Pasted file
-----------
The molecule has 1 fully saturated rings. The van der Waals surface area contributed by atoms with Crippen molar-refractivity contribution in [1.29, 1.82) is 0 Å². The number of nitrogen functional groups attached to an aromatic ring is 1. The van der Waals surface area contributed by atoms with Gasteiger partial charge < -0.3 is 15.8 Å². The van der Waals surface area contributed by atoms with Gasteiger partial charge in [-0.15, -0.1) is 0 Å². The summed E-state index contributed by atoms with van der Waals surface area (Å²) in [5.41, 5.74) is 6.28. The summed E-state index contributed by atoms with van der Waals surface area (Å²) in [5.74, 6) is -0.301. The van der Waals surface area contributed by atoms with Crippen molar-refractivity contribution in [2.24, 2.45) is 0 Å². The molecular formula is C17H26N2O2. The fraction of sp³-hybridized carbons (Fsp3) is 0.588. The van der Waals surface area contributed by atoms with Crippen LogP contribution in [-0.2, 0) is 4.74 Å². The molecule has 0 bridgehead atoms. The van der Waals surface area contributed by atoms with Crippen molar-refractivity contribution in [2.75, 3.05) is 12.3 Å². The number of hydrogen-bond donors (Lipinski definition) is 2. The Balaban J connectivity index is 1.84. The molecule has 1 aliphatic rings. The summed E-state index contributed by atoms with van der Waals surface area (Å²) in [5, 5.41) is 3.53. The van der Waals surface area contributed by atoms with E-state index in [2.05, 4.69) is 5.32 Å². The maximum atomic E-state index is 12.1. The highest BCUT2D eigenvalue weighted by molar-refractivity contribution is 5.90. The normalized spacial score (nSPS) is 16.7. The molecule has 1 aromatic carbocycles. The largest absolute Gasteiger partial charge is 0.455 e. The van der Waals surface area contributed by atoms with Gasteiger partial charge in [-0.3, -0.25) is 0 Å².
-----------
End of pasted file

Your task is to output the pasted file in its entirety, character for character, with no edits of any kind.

The molecule has 1 fully saturated rings. The van der Waals surface area contributed by atoms with Crippen molar-refractivity contribution in [1.29, 1.82) is 0 Å². The number of nitrogen functional groups attached to an aromatic ring is 1. The van der Waals surface area contributed by atoms with Gasteiger partial charge < -0.3 is 15.8 Å². The van der Waals surface area contributed by atoms with Gasteiger partial charge in [-0.15, -0.1) is 0 Å². The summed E-state index contributed by atoms with van der Waals surface area (Å²) in [5.41, 5.74) is 6.28. The summed E-state index contributed by atoms with van der Waals surface area (Å²) in [5.74, 6) is -0.301. The van der Waals surface area contributed by atoms with Crippen molar-refractivity contribution in [2.24, 2.45) is 0 Å². The molecular formula is C17H26N2O2. The fraction of sp³-hybridized carbons (Fsp3) is 0.588. The van der Waals surface area contributed by atoms with Crippen LogP contribution in [-0.2, 0) is 4.74 Å². The molecule has 0 bridgehead atoms. The van der Waals surface area contributed by atoms with Crippen molar-refractivity contribution in [2.75, 3.05) is 12.3 Å². The number of hydrogen-bond donors (Lipinski definition) is 2. The Balaban J connectivity index is 1.84. The molecule has 1 aliphatic rings. The summed E-state index contributed by atoms with van der Waals surface area (Å²) in [5, 5.41) is 3.53. The van der Waals surface area contributed by atoms with E-state index in [2.05, 4.69) is 5.32 Å². The maximum atomic E-state index is 12.1. The highest BCUT2D eigenvalue weighted by molar-refractivity contribution is 5.90. The normalized spacial score (nSPS) is 16.7. The molecule has 1 aromatic carbocycles. The largest absolute Gasteiger partial charge is 0.455 e. The van der Waals surface area contributed by atoms with Gasteiger partial charge in [-0.3, -0.25) is 0 Å².